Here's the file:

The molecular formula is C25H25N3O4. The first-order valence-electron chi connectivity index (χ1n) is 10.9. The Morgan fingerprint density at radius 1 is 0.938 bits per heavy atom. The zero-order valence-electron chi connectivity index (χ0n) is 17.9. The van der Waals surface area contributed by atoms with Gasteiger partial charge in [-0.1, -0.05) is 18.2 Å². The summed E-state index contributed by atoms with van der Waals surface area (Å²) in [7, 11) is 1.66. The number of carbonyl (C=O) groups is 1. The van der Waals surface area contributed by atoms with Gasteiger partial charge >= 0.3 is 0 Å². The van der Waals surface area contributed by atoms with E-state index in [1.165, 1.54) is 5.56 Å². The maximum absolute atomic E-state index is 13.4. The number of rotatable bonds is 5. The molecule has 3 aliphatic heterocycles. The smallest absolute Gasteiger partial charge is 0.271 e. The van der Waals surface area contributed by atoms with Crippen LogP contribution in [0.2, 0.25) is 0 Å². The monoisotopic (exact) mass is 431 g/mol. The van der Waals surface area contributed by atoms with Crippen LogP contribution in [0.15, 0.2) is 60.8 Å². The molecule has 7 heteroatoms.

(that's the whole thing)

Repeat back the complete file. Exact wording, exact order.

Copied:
The molecular formula is C25H25N3O4. The first-order valence-electron chi connectivity index (χ1n) is 10.9. The Morgan fingerprint density at radius 1 is 0.938 bits per heavy atom. The zero-order valence-electron chi connectivity index (χ0n) is 17.9. The van der Waals surface area contributed by atoms with Gasteiger partial charge in [-0.1, -0.05) is 18.2 Å². The summed E-state index contributed by atoms with van der Waals surface area (Å²) in [7, 11) is 1.66. The number of carbonyl (C=O) groups is 1. The van der Waals surface area contributed by atoms with Gasteiger partial charge >= 0.3 is 0 Å². The van der Waals surface area contributed by atoms with E-state index in [1.165, 1.54) is 5.56 Å². The maximum absolute atomic E-state index is 13.4. The number of rotatable bonds is 5. The molecule has 3 aliphatic heterocycles. The smallest absolute Gasteiger partial charge is 0.271 e. The van der Waals surface area contributed by atoms with Crippen LogP contribution in [0.2, 0.25) is 0 Å². The monoisotopic (exact) mass is 431 g/mol. The van der Waals surface area contributed by atoms with Crippen LogP contribution in [0.15, 0.2) is 60.8 Å². The molecule has 7 heteroatoms.